He was, unfortunately, right, but as for rejoining the EU in the foreseeable future the prospects look very limited. The idea that Britons will suddenly wake up and come to their senses is mistaken; experience has shown that if the going gets rough, Leavers harden their resolve. Furthermore, an attempt to negotiate inferior membership terms from a weakened position is not likely to go down well with either the public or the media.

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The Daily Mail could end Brexit

The recent news that the Daily Mail has bought the i newspaper for £49.6m has caused alarm and dismay to many. Is this the latest example of the extreme right tightening their grip on Britain’s print media, 80% of which they already own? It was, after all, the Mail’s long running, vengeful and ferocious campaign against the EU, under Paul Dacre’s editorship, that set the scene for Brexit.

It may be that Dacre finally overstepped the mark with his “enemies of the people” attack on our top judges, or it may be that his particular brand of burning anger was no longer necessary once the worst of his work was successfully done; at any rate many hoped that his replacement by the more pragmatic Geordie Greig would signal a change of heart at Britain’s most popular daily, and a less toxic approach.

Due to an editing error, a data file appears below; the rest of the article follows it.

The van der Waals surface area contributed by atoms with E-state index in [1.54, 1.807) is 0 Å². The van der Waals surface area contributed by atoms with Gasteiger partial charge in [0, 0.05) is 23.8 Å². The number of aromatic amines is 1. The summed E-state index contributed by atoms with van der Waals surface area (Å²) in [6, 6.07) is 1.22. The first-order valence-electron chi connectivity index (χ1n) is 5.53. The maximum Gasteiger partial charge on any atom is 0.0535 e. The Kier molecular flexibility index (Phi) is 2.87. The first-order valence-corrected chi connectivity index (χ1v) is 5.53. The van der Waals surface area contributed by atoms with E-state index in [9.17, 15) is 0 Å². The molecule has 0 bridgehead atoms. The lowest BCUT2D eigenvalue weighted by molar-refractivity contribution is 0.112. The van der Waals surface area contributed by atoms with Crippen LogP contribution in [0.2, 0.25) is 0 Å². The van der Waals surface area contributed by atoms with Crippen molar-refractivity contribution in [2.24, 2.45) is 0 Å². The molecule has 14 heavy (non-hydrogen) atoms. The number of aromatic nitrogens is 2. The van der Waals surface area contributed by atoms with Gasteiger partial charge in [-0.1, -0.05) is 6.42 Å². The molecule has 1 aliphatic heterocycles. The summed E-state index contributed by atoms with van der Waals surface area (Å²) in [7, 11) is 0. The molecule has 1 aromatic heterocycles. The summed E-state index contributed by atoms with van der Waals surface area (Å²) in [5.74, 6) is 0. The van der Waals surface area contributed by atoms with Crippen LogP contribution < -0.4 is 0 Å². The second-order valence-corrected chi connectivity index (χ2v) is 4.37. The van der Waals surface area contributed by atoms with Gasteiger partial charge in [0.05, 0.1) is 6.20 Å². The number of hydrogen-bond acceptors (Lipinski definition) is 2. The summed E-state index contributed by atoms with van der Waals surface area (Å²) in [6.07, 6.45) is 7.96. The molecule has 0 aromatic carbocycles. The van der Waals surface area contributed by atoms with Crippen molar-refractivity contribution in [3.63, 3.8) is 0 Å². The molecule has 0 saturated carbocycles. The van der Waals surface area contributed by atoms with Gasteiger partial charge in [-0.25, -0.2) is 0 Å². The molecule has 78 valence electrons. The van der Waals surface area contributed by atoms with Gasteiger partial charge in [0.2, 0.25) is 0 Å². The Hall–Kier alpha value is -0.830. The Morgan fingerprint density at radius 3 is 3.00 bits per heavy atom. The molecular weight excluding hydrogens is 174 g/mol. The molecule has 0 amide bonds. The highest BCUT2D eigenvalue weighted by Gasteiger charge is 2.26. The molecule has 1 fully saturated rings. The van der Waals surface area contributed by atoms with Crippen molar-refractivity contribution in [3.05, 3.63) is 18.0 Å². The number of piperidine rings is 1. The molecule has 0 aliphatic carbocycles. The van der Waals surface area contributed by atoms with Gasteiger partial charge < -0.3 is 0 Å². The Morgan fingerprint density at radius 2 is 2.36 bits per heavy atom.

Support for this view comes from a leading article in the British Medical Journal, and raises the interesting possibility that the Mail might one day be in the vanguard of a drive to reverse the worst calamity it ever backed: Brexit. The argument is that if the paper has seen the light and abandoned its long term support of the anti-vaxx lobby, anything is possible.

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Brexit? Scrap-it.

Revoking Article 50 was proposed by Chuka Umunna before he joined the Lib Dems, but nobody was listening to him in those days. Now its time has come, and it is set to be our bold new policy.

It has at least two advantages over a final say referendum:

  1. It is not open to the accusation that we want to re-run the original referendum because we didn’t like the result.
  2. Unlike No Deal, or the agony of another bitterly fought referendum, it really is a clean break. Whereas no-deal ushers in interminable years of haggling, in which the hapless public will never hear the last of the B-word, revoking cancels out Cameron’s fateful mistake and allows us to address the real problems facing the country.

Fateful mistake? Yes, the one thing most people will agree on, Leavers and Remainers alike, is that it would have been better if David Cameron had never inflicted the referendum on the country, causing nothing but division, trouble and strife. Nobody asked for it, nobody wanted it, it was foisted upon us as his bright idea to deal with the internal problems in his own party.

So if we cannot travel back in time and dissuade Cameron from plunging the country into chaos, scrapping the whole sorry business is about as close as we can get.

But surely Brexiters will not melt away and disappear, surely they will continue to agitate? Yes, but much of the force will go, once our course is settled and there is no immediate prospect of turning back. Because revoking can only be done if it is done in good faith, if it signifies a genuine intent to remain. We cannot revoke merely to obtain another 2 years of negotiating time.